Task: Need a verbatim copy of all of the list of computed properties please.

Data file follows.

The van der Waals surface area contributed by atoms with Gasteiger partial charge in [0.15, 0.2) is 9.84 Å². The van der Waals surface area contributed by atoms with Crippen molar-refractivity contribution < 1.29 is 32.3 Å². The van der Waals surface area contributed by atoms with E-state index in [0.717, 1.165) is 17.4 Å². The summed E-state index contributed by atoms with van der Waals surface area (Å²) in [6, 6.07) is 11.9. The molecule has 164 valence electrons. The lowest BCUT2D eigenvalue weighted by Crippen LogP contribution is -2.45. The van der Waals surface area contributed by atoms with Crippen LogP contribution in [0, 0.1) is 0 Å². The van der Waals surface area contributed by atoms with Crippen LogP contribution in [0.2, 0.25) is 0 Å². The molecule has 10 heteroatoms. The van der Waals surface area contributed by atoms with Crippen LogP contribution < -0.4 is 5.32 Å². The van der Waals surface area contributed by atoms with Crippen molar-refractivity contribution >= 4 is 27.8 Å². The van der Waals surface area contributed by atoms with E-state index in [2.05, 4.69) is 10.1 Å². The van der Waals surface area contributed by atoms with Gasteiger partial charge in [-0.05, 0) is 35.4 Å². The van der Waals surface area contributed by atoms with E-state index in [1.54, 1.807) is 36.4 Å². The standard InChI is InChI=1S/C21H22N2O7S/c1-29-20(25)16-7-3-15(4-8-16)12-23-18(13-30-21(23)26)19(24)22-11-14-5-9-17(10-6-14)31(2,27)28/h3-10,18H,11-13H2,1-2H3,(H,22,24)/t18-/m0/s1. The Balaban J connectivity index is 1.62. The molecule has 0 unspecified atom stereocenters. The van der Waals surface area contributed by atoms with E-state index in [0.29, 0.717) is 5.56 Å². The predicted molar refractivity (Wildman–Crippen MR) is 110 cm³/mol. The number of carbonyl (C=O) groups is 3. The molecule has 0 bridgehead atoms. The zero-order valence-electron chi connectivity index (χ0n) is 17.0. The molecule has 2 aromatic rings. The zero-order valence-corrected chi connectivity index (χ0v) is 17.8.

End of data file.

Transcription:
The van der Waals surface area contributed by atoms with Gasteiger partial charge in [0.15, 0.2) is 9.84 Å². The van der Waals surface area contributed by atoms with Crippen molar-refractivity contribution < 1.29 is 32.3 Å². The van der Waals surface area contributed by atoms with E-state index in [0.717, 1.165) is 17.4 Å². The summed E-state index contributed by atoms with van der Waals surface area (Å²) in [6, 6.07) is 11.9. The molecule has 164 valence electrons. The lowest BCUT2D eigenvalue weighted by Crippen LogP contribution is -2.45. The van der Waals surface area contributed by atoms with Crippen LogP contribution in [0, 0.1) is 0 Å². The van der Waals surface area contributed by atoms with Crippen LogP contribution in [0.2, 0.25) is 0 Å². The molecule has 10 heteroatoms. The van der Waals surface area contributed by atoms with Crippen LogP contribution < -0.4 is 5.32 Å². The van der Waals surface area contributed by atoms with Crippen molar-refractivity contribution >= 4 is 27.8 Å². The van der Waals surface area contributed by atoms with E-state index in [2.05, 4.69) is 10.1 Å². The van der Waals surface area contributed by atoms with Gasteiger partial charge in [-0.05, 0) is 35.4 Å². The van der Waals surface area contributed by atoms with E-state index in [1.54, 1.807) is 36.4 Å². The standard InChI is InChI=1S/C21H22N2O7S/c1-29-20(25)16-7-3-15(4-8-16)12-23-18(13-30-21(23)26)19(24)22-11-14-5-9-17(10-6-14)31(2,27)28/h3-10,18H,11-13H2,1-2H3,(H,22,24)/t18-/m0/s1. The Balaban J connectivity index is 1.62. The molecule has 0 unspecified atom stereocenters. The van der Waals surface area contributed by atoms with E-state index in [0.29, 0.717) is 5.56 Å². The predicted molar refractivity (Wildman–Crippen MR) is 110 cm³/mol. The number of carbonyl (C=O) groups is 3. The molecule has 0 bridgehead atoms. The zero-order valence-electron chi connectivity index (χ0n) is 17.0. The molecule has 2 aromatic rings. The zero-order valence-corrected chi connectivity index (χ0v) is 17.8.